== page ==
‘Jurassic Park’ At 25: 25 Facts You Never Knew
On the 16th July 1993, cinema as patrons of the Unites Kingdom knew it, was changed forever. How? With the release of a little film called Jurassic Park. Released just over a month after the US’ launch on 11th June 1993, the film was an instantly beloved masterpiece, capturing the imagination of an entire planet, and for a while, held the title of highest grossing film of all time.
Now, twenty-five years on, a fifth film in the franchise, Jurassic World: Fallen Kingdom is set to be released, proving that people still love dinosaurs. That wouldn’t have been possible though without Jurassic Park and Steven Spielberg’s mastery. The film, based on the novel by Michael Crichton, told of a new theme-park that had managed to successfully bring back-to-life creatures that hadn’t existed for 65 million years or so. It’s a film that sparked a generation’s obsession with movies (and dinosaurs), and whilst the twenty-fifth anniversary has us feeling a little on the old side, it still makes us so very happy.
To celebrate the landmark birthday, we spared no expense, and compiled a list of facts and trivia that you might not have heard before.
1. Casting a film is always tricky, here are several famous folks who were rumoured to have been considered, or were part of the audition process.
Alan Grant – Before settling on Aussie Sam Neil, the part of Alan Grant went out to some very big names including Harrison Ford, Kurt Russell, Richard Dreyfuss, Dylan McDermott, Tom Sizemore, Dennis Quaid, Kevin Costner, Robin Williams and William Hurt. Hurt would later go on to star in the TV series Westworld, which is based on one of Michael Crichton’s other works.
Ellie Sattler – Pretty much every actress in Hollywood at the time was up for this role – Sandra Bullock, Laura Linney, Juliette Binoche, Gwyneth Paltrow, Julianne Moore, Nicole Kidman, Renée Zellweger, Kim Raver, Heather Graham, Robin Wright, Helen Hunt, Teri Hatcher, Elizabeth Hurley, Jodie Foster, Sigourney Weaver, Michelle Pfeiffer, Ally Sheedy, Geena Davis, Daryl Hannah, Jennifer Grey, Kelly McGillis, Jamie Lee Curtis, Julia Roberts, Linda Hamilton, Sarah Jessica Parker, Bridget Fonda, Joan Cusack, Debra Winger and Sherilyn Fenn. Julianne Moore would later go on to play Dr. Sarah Harding in The Lost World: Jurassic Park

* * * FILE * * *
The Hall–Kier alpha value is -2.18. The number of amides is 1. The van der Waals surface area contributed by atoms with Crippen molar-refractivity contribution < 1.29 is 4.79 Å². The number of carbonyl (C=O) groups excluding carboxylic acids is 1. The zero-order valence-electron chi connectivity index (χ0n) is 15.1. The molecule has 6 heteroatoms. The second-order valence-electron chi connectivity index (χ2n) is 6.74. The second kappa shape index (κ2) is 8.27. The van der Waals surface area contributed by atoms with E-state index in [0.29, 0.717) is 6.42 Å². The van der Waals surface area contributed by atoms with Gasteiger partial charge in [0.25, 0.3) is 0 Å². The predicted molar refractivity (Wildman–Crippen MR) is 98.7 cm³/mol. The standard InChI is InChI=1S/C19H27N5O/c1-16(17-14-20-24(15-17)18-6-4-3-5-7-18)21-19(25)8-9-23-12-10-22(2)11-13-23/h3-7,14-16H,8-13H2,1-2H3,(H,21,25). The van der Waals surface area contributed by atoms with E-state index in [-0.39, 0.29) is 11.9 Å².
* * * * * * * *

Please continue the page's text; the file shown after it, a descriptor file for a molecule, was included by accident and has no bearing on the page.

John Hammond – The role of eccentric billionaire and park-owner garnered interest from the likes of Sean Connery, Clint Eastwood, Jon Pertwee, and Marlon Brando.
Ian Malcom – This character could only ever have been played by the effortlessly cool Jeff Goldblum, and yet before he was confirmed, this eclectic bunch of actors were in the running: Jim Carrey, Michael Keaton, Bruce Campbell, Johnny Depp, Ted Danson, Steve Guttenberg, and Michael J. Fox.
Robert Muldoon – The part went through Brian Cox, Bob Hoskins, and Jeffery Jones before being snapped up by the late Bob Peck.
Lex Murphy – Even the children’s parts had a plethora of people vying for the roles, the most noteable for the part of Lex include both Anna Chlumsky and Christina Ricci.
2. The film generated so much interest in dinosaurs that the study of palaeontology had a record increase in students. Even the film’s stars weren’t immune. Arianna Richards (who plays Lex Murphy) got the bug and assisted Jack Horner, the palaeontologist advisor, on a dinosaur dig in Montana.
3. Director Steven Spielberg snapped up the film mere hours before fellow director James Cameron could put a bid in. Cameron has since stated that Spielberg was definitely the best fit as his vision would have been much more violet, a la Aliens, and would have cut out the family market altogether. His cast would have also included Arnold Schwarzenegger as Grant, Bill Paxton as Malcolm and Charlton Heston as Hammond.
4. Spielberg gifted his cast with a model Raptor each. Arianna Richards keeps hers in her house as a ‘guard Raptor’ to shock anyone coming in, Jeff Goldblum’s has a prime spot In his house and is a cherished item, and Laura Dern kept hers in her son’s room next to his crib when he was a baby.
5. Out of the two hour and seven minute run-time, only fifteen minutes contain dinosaurs. Six minutes are CGI, provided by ILM, and the other nine are animatronics from Stan Winston’s studio. An easy way of telling between the two is essentially any time you see a full body dinosaurs – it’s CGI; if it’s just a part of one (like the head, claw etc.), then it’s animatronic.
6. Universal scooped up the rights to Michael Crichton’s novel for 2 million dollars, before it had even been published. Not a bad investment when you consider that the franchise has grossed over 3 billion dollars, with the latest film Jurassic World: Fallen Kingdom still to be released.
7. Steven Spielberg may be one of the hardest working filmmakers out there. He managed to oversee the post-production of Jurassic Park remotely while in Poland shooting his next project, Schindler’s List.
8. That iconic moment of the water in the glass rippling was achieved by using a guitar string that was attached to the underside of the dash beneath the glass.